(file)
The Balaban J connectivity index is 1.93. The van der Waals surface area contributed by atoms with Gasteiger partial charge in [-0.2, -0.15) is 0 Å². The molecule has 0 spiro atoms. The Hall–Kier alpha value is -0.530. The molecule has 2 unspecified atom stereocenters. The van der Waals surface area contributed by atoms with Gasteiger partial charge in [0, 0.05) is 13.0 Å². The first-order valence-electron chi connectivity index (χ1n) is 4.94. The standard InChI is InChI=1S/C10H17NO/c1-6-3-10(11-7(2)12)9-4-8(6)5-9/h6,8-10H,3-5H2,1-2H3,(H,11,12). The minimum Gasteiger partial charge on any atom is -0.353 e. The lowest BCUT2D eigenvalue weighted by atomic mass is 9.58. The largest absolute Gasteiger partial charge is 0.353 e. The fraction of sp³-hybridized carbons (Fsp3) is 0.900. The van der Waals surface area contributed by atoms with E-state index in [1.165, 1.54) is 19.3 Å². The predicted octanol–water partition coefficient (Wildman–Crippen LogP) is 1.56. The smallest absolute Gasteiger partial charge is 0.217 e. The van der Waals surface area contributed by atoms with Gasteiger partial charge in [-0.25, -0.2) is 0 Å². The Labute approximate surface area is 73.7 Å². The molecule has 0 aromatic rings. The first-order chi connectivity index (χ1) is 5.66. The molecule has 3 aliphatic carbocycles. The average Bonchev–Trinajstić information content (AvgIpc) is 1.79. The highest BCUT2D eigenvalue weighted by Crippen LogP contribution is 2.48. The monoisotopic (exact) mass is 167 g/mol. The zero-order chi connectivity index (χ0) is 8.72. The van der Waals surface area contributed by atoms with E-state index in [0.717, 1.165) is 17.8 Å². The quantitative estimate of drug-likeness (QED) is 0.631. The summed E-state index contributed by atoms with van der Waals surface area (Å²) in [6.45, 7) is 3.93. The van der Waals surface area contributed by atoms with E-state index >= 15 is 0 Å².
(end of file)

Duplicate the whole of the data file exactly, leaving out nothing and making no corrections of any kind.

The Balaban J connectivity index is 1.93. The van der Waals surface area contributed by atoms with Gasteiger partial charge in [-0.2, -0.15) is 0 Å². The molecule has 0 spiro atoms. The Hall–Kier alpha value is -0.530. The molecule has 2 unspecified atom stereocenters. The van der Waals surface area contributed by atoms with Gasteiger partial charge in [0, 0.05) is 13.0 Å². The first-order valence-electron chi connectivity index (χ1n) is 4.94. The standard InChI is InChI=1S/C10H17NO/c1-6-3-10(11-7(2)12)9-4-8(6)5-9/h6,8-10H,3-5H2,1-2H3,(H,11,12). The minimum Gasteiger partial charge on any atom is -0.353 e. The lowest BCUT2D eigenvalue weighted by atomic mass is 9.58. The largest absolute Gasteiger partial charge is 0.353 e. The fraction of sp³-hybridized carbons (Fsp3) is 0.900. The van der Waals surface area contributed by atoms with E-state index in [1.165, 1.54) is 19.3 Å². The predicted octanol–water partition coefficient (Wildman–Crippen LogP) is 1.56. The smallest absolute Gasteiger partial charge is 0.217 e. The van der Waals surface area contributed by atoms with Gasteiger partial charge in [-0.25, -0.2) is 0 Å². The Labute approximate surface area is 73.7 Å². The molecule has 0 aromatic rings. The first-order chi connectivity index (χ1) is 5.66. The molecule has 3 aliphatic carbocycles. The average Bonchev–Trinajstić information content (AvgIpc) is 1.79. The highest BCUT2D eigenvalue weighted by Crippen LogP contribution is 2.48. The monoisotopic (exact) mass is 167 g/mol. The zero-order chi connectivity index (χ0) is 8.72. The van der Waals surface area contributed by atoms with E-state index in [0.717, 1.165) is 17.8 Å². The quantitative estimate of drug-likeness (QED) is 0.631. The summed E-state index contributed by atoms with van der Waals surface area (Å²) in [6.45, 7) is 3.93. The van der Waals surface area contributed by atoms with E-state index >= 15 is 0 Å².